This Week in New York Insider's Guide to Arts & Culture in New York City Since 2001

6Oct/18

NYFF56 REVIVALS: I AM CUBA

I Am Cuba

A reluctant prostitute named Maria is unhappy to have to deal with American gamblers in Mikhail Kalatozov’s I Am Cuba

NEW YORK FILM FESTIVAL: I AM CUBA (SOY CUBA) (Mikhail Kalatozov, 1964)
Film Society of Lincoln Center
West 65th St. between Eighth Ave. & Broadway
Sunday, October 7, Walter Reade Theater, 9:00
Festival runs through October 14
212-875-5610
www.filmlinc.org

The Revivals section of the fifty-sixth New York Film Festival includes a rare screening of Mikhail Kalatozov’s 1964 political epic, I Am Cuba, in a 4K restoration from Milestone. In the early 1960s, the Soviet Union wanted to cement its hold on Cuba and celebrate its new Communist regime by making a propaganda film celebrating the Cuban Revolution and the end of Fulgencio Batista’s dictatorial reign. The Soviets actually disowned the result, considering it too arty and inaccessible for their needs. But it’s quite a film, a lavishly photographed black-and-white gem that was championed by Martin Scorsese and Francis Ford Coppola when it was resurrected at the Telluride Film Festival in 1992.

I Am Cuba

A 4K restoration of I Am Cuba is being shown in the Revivals section of the New York Film Festival

I Am Cuba is divided into four sections that tell the story of the nation from different points of view. The film opens in a casino where American men degrade Cuban prostitutes; one of the men demands to see the home of one of the women, Maria, so he trudges with her through a poverty-stricken region and meets an unexpected man. Next, Pedro, a tenant farmer, is told that the land he has been working for decades has been sold to the American company United Fruit, so he takes dire action while protecting his family. (“I used to think the most terrifying thing in life is death,” he says. “Now I know the most terrifying thing in life is life.”) In the third story, a university student named Enrique is overeager to get involved in a campus rebellion, especially after saving a young woman from drunk American soldiers and witnessing a cold-blooded shooting by the police. The final part deals with a pacifist villager named Mariano who is being goaded by a soldier to join the military fight for freedom.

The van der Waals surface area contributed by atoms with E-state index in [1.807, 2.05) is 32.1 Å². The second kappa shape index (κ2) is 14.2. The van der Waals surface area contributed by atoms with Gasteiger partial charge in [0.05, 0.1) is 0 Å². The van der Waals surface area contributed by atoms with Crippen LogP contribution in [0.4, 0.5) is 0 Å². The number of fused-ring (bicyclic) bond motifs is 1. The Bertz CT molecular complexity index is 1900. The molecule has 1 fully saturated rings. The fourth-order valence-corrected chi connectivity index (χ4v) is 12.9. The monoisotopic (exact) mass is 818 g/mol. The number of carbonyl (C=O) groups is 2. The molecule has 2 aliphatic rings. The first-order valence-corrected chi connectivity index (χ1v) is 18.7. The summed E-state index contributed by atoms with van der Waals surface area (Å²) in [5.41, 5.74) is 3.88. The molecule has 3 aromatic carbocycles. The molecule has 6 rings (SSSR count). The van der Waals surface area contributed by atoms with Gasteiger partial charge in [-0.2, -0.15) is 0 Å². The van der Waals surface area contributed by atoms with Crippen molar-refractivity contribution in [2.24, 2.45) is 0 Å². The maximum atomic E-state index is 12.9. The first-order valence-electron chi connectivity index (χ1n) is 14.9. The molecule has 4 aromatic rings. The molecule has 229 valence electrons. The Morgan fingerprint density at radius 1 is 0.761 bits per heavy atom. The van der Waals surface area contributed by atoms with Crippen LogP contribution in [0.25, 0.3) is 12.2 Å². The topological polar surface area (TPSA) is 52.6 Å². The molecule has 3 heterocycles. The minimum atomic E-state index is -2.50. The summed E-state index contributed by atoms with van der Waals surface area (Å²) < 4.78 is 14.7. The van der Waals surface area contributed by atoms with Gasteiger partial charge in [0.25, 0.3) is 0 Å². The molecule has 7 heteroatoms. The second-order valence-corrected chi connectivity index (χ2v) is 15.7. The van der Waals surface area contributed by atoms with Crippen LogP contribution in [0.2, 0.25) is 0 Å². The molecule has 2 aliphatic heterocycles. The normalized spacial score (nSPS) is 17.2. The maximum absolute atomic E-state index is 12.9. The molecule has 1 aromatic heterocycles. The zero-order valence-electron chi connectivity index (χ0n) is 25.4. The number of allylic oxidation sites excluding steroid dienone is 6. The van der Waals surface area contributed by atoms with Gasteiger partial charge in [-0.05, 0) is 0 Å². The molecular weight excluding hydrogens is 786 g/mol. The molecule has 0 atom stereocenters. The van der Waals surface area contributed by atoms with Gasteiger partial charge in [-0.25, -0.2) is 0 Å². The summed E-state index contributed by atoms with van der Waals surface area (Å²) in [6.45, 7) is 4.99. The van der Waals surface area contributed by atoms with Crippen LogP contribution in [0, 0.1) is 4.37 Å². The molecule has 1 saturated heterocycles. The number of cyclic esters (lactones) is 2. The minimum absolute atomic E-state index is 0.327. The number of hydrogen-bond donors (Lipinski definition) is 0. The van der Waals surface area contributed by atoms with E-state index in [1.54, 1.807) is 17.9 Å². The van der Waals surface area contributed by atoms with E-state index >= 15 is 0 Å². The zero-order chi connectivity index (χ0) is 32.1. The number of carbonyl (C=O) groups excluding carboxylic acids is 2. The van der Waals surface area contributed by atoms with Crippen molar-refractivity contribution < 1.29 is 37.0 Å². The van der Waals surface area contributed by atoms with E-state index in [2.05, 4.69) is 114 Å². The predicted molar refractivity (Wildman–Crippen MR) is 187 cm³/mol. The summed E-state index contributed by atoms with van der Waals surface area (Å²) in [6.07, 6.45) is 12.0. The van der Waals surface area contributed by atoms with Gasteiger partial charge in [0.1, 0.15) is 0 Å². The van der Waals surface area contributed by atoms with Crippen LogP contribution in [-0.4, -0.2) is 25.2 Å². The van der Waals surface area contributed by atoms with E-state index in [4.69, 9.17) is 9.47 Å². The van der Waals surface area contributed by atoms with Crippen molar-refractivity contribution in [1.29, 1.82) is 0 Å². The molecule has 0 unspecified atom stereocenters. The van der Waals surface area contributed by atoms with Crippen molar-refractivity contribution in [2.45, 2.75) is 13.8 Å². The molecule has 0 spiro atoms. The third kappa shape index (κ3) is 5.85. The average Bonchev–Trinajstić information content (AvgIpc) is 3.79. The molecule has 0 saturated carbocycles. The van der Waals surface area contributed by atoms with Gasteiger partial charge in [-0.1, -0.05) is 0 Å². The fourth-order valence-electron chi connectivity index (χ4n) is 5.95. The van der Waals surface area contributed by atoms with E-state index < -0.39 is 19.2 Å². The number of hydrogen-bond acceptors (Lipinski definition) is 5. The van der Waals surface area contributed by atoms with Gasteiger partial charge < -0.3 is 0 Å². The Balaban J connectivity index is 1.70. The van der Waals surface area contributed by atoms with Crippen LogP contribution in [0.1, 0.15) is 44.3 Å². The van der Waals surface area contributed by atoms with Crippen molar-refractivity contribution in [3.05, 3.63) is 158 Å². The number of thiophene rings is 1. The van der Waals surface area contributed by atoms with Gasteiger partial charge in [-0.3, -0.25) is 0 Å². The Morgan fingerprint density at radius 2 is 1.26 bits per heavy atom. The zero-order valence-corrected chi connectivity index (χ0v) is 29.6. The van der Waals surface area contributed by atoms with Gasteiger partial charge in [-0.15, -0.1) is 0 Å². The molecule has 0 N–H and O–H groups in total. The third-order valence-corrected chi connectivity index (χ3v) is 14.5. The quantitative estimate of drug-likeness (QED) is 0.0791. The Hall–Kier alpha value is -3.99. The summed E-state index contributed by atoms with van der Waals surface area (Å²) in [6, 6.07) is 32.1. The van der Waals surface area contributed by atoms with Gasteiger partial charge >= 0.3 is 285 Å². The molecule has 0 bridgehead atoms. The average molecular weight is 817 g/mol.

I Am Cuba

A pacifist would rather stay home than fight in I Am Cuba

I Am Cuba is one of the most visually stunning films ever made. Kalatozov and cinematographer Sergei Urusevsky, who had previously collaborated on the extraordinary Palme d’Or winner The Cranes Are Flying, create breathtaking tracking shots from virtually impossible angles, high in the air and underwater, assisted by camera operator Alexander Calzatti, who was practically a stuntman to achieve whatever was necessary. A joint production of the Soviet company Mosfilm and the new Cuban Institute of Cinematographic Art and Industry, the film was written by Soviet poet and novelist Yevgeny Yevtushenko and Cuban director and writer Enrique Pineda Barnet and features interstitial narration by Havana-born actress Raquel Revuelta as the voice of the nation. “Is this a happy picture?” she asks. “Don’t avert your eyes. Look! I am Cuba. For you, I am the casino, the bar, the hotels. But the hands of these children and old people are also me.” Later she encourages her citizenry to take up arms, softly stating, “I am Cuba. Your hands have gotten used to farming tools. But now a rifle is in your hands. You are not shooting to kill. You are firing at the past. You are firing to protect your future.” The film, of course, takes on added relevance today given the US government’s relationship with Cuba and the death of Fidel Castro in November 2016; there are also scenes that seem to prefigure the coming civil rights and peace movements in the US that occurred after the film was made. I Am Cuba is screening on October 7 at 9:00 at the Walter Reade Theater in the Revivals section of the New York Film Festival, which also includes Djibril Diop Mambéty’s Hyenas, Glenn Silber’s The War at Home, and Aleksei Guerman’s Khrustalyov, My Car!

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